Monday, July 16, 2012

Angel Passing

 In Memory of Angel

2005 - 2012

Back at the end of June I wrote a post about the parakeets I was watching for my friends while they were on vacation. Click here to review it if you would like. As I had said in the post Angel had belonged to us for many years before going to her new home. But while Angel was staying with us I noticed her looking and acting ill and I took her to the birdie vet and he informed me that she had a tumor and wasn't for sure how long she would live. Her owners would not be back for another 2 weeks so we gave her lots of TLC and hoped that she would make it long enough to see her family again and go home with them. Well she did make it and went home with them but the next day our sweet little Angel, with white angelic wings, passed away.  She will be missed by many.

Thursday, July 12, 2012

My Latest Finds!

Hello everyone! Glad you came back for another visit!
How I love going around looking for treasures that catch my fancy to bring back to my house so I can try and make it look more Victorian! I don't always find stuff but when I do it is so exciting! Except for when I buy something, get it home and wonder why I even bought the thing! Do you all ever do that? Please don't tell me I'm the only one who does. *winks*
In the last couple of months I have found some things that make me happy and want to share them with you. Now remember, I did not buy these things all at the same time.
Below is an incomplete set of Johnson Brothers transfer ware ironstone dishes. The pattern is called Staffordshire Bouquet and it was made in 1978. I still need to find the sugar bowl and more of the same pieces in order to have 8 place settings. I bought these at a flea market in Kirksville, Mo.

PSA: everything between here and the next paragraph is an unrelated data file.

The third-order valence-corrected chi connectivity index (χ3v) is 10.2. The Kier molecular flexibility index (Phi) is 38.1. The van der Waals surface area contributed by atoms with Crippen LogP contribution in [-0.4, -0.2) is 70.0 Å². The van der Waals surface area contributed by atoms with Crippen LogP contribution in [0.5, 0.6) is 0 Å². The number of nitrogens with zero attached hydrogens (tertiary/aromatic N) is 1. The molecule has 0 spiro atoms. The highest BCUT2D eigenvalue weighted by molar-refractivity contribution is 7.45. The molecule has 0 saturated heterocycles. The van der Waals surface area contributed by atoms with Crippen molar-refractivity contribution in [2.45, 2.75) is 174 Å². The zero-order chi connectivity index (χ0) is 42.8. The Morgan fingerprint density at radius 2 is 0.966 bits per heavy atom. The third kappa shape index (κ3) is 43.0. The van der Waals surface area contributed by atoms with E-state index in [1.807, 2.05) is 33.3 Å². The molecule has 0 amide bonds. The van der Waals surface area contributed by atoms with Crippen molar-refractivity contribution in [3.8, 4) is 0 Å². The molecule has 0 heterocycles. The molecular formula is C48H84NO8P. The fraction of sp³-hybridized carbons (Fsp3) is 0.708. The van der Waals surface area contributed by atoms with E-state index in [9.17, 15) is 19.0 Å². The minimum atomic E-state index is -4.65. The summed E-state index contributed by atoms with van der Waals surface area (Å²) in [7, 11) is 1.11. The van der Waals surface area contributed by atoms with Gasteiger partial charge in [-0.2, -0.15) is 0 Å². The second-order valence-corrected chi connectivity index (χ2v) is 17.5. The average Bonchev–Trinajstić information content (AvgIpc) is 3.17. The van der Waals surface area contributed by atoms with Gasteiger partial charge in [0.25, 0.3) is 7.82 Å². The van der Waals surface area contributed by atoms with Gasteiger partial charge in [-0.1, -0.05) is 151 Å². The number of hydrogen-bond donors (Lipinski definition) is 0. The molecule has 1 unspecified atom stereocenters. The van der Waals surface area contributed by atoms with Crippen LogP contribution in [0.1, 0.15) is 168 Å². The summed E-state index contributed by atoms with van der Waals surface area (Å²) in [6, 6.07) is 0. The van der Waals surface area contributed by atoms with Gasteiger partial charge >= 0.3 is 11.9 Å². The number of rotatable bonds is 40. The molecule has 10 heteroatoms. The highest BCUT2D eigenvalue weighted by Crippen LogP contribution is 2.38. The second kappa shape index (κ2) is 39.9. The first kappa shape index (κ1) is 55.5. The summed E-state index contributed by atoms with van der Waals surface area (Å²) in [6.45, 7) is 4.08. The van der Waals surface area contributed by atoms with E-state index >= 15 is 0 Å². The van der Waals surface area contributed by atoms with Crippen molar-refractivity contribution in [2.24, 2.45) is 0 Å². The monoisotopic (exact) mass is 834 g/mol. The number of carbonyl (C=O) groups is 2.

This tea kettle was a $1 find at a garage sale. On the bottom is has "Old Country Roses" Royal Albert. I thought is was pretty and I only have teapots so I thought I "needed" a tea kettle.

Several weeks ago I went to an auction in a small historic Missouri town, at this beautiful 1870's Victorian. It was previously a B & B, so the house and the contents were up for auction.
It is called "Romancing the Past" B & B, so if interested in knowing more about it just google it and you'll find something on it.

Not a very clear photo, but you can see the beautiful burl walnut archway in the front hall.

This lovely brides veil shadow box is why I went to the auction. And here it is! I got it! Inside is a photo of the happy couple, the brides veil, and her headpiece which are orange blossoms. They were made by wadding up cotton and then dipping them in wax.

And here is where I put it...
You know how it is when you buy something and you really didn't have room for it so then you have to move things around to make it work? Well I had a 16 x 20 litho of Jesus and a lamb here so I moved Him into the dining room and took two game bird pictures down and sold them, along with some other stuff, and got enough money to pay for this shadow box and then some! Yay!